Americans aren't eating their Wheaties

cereal sales
Cereal sales have gotten soaked in recent years.

Apparently Americans are not eating their Wheaties.

Cereal sales at the some of the nation's largest food manufacturers have gone stale lately as consumers' appetites shift toward healthier breakfast options.

In its quarterly earnings presentation Wednesday, General Mills (GIS) reported that sales for its U.S. cereal business, which is made up of such brands as Cheerios, Lucky Charms, and Wheaties, dropped 9% from a year ago.

And Kellogg (K), maker of iconic names include Frosted Flakes, Rice Krispies, and Fruit Loops, called the cereal segment in developed markets "challenging" in its most recent earnings release. Post Holdings (POST), the maker of Honey Bunches of Oats and Raisin Bran, among other labels, also experienced a cereal sales decline last quarter.

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Investors have taken notice. Kellogg is one of the stocks with the most "sell" ratings from Wall Street analysts. Kellogg and Generals Mills shares are down about 7% in the last three months while Post has tanked 30% over that period.

To be sure, the watered cereal down results aren't necessarily a new trend. According to market research firm Mintel, cold cereal sales in the U.S. have fallen 6% in the past two years. People are shifting to protein rich items like yogurt and breakfast sandwiches that tend to keep people satisfied longer, Mintel found.

Americans are still eating a lot of breakfast, according to Justin Massa, CEO of Food Genius, a Chicago-based firm that analyzes food trends for the restaurant industry.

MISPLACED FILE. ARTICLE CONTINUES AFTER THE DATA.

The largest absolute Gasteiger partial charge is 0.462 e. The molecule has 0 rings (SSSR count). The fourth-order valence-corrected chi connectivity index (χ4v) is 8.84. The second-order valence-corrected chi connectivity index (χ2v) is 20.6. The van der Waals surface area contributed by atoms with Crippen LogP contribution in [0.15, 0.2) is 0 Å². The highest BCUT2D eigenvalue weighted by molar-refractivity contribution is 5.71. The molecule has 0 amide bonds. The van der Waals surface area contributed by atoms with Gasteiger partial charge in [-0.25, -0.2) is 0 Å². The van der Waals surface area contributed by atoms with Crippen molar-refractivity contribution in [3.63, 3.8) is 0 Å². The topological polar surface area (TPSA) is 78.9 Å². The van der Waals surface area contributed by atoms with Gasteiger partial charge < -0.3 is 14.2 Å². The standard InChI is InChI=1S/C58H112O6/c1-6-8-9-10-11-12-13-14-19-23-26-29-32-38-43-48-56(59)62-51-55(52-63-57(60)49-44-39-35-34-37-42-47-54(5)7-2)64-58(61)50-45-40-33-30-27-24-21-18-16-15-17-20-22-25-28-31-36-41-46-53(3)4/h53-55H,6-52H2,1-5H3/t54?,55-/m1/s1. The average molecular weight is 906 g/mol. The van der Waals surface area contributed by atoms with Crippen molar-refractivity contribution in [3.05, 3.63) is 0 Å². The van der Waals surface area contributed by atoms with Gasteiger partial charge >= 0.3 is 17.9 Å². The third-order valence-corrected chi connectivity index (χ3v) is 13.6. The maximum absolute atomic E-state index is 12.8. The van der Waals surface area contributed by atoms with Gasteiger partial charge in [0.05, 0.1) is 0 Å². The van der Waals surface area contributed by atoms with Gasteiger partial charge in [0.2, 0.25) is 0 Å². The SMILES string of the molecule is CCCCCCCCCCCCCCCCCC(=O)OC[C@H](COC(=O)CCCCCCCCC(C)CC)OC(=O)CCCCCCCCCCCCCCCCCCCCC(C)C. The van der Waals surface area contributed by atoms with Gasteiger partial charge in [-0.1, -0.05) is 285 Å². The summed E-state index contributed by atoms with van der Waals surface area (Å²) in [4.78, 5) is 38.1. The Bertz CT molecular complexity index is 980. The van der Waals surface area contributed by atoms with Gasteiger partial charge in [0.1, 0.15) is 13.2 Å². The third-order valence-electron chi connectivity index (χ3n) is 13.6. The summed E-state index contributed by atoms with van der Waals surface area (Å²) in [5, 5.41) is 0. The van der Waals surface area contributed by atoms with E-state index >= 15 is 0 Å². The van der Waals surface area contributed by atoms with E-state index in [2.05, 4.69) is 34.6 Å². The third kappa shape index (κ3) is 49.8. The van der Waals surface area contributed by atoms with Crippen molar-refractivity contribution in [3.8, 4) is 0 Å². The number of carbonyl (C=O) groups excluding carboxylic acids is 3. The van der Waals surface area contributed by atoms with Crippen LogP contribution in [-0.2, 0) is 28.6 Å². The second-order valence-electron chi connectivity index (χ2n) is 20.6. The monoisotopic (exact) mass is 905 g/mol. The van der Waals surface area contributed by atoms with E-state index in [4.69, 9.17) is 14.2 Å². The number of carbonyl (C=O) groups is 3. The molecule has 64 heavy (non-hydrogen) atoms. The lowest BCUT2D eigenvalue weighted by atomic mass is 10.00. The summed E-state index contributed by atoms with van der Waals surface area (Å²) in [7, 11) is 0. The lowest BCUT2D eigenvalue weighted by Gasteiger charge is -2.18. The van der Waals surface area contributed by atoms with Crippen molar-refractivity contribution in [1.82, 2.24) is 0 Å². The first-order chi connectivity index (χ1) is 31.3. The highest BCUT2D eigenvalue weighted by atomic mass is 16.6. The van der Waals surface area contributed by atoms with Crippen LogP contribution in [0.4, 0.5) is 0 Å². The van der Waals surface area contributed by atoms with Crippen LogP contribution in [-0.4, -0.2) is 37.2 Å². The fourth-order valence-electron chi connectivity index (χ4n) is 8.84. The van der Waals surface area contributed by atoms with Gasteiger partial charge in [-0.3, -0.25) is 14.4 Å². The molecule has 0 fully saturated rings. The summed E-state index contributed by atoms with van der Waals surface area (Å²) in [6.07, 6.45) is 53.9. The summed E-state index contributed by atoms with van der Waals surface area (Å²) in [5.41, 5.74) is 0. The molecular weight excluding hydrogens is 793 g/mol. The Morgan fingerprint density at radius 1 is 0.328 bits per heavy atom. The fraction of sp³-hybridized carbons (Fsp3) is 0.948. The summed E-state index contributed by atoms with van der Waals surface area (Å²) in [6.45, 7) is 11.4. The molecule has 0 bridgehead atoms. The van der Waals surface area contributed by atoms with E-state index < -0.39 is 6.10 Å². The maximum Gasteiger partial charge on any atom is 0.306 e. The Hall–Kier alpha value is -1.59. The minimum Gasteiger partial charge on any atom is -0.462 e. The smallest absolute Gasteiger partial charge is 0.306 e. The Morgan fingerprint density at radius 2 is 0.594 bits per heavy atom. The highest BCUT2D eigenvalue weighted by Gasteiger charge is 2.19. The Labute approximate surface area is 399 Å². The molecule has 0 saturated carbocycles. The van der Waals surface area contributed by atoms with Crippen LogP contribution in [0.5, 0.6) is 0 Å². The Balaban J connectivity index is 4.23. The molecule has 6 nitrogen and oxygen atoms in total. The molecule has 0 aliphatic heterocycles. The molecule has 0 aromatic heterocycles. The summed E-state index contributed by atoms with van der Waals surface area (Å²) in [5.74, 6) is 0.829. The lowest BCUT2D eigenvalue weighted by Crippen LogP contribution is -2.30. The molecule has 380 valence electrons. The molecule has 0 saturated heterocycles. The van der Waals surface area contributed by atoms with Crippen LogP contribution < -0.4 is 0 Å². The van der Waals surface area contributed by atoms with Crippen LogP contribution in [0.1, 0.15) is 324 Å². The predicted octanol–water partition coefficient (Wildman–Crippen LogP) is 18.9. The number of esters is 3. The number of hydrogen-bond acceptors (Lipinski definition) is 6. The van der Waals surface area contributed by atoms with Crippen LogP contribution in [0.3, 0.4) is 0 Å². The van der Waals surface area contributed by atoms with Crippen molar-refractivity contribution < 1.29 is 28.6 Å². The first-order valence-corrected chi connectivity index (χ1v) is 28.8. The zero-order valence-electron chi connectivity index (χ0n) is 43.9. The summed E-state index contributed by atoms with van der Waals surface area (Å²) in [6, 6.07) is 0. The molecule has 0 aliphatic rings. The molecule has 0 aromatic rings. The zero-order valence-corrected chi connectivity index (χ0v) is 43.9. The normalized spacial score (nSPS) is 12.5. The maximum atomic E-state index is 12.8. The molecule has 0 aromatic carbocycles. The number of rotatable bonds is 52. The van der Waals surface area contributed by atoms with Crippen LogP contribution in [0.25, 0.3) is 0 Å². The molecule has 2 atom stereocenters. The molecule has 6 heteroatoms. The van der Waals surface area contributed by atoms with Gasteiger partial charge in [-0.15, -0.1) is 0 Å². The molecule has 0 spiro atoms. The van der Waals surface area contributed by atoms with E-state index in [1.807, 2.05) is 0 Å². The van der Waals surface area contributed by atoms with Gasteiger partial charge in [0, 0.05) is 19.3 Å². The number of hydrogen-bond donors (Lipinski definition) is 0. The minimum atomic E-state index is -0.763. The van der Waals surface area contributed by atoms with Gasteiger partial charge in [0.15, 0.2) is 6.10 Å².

He said that in the last nine months, there's been a 5% increase in the number of restaurant locations offering breakfast, which he describes as "pretty dramatic" considering that restaurants traditionally don't change too quickly.

"More and more of us are eating breakfast every day, we're just not eating cereal," he said.

While there's been some hope in the food industry that cereal can make a comeback by offering more healthier, fiber-dense breakfast options, Massa is skeptical that cereal can return to its golden years."It's an uphill battle, because at the end of the day it's still a starchy breakfast," he asserted.

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Still, there are some positive signs in the cereal business.

Emerging market sales, for instance, have grown notably in recent years, especially in the Asia-Pacific region, according to a report earlier this year from Transparency Market Research. Better brand visibility, an increase in the number of convenience stores, and rising incomes are all benefiting cereal makers there.

And a funny thing is happening in the cereal industry. Even as many cereal brands experience a sugar crash, Cinnamon Toast Crunch sales jumped 7% last quarter after General Mills boosted the amount of cinnamon it uses in the product.

"There's this odd dichotomy of people being very healthy at times, but then very indulgent at others," Massa claimed. "People will go into a restaurant and order a salad and a milkshake."

How cereal boxes are wooing kids
How cereal boxes are wooing kids

There's also an element of sentimentality when it comes to breakfast cereal, which many Americans consider a staple of their childhoods.

Cinnamon Toast Crunch is a "pretty delicious, decadent breakfast treat," Massa said. "For me it's that and Cookie Crunch."

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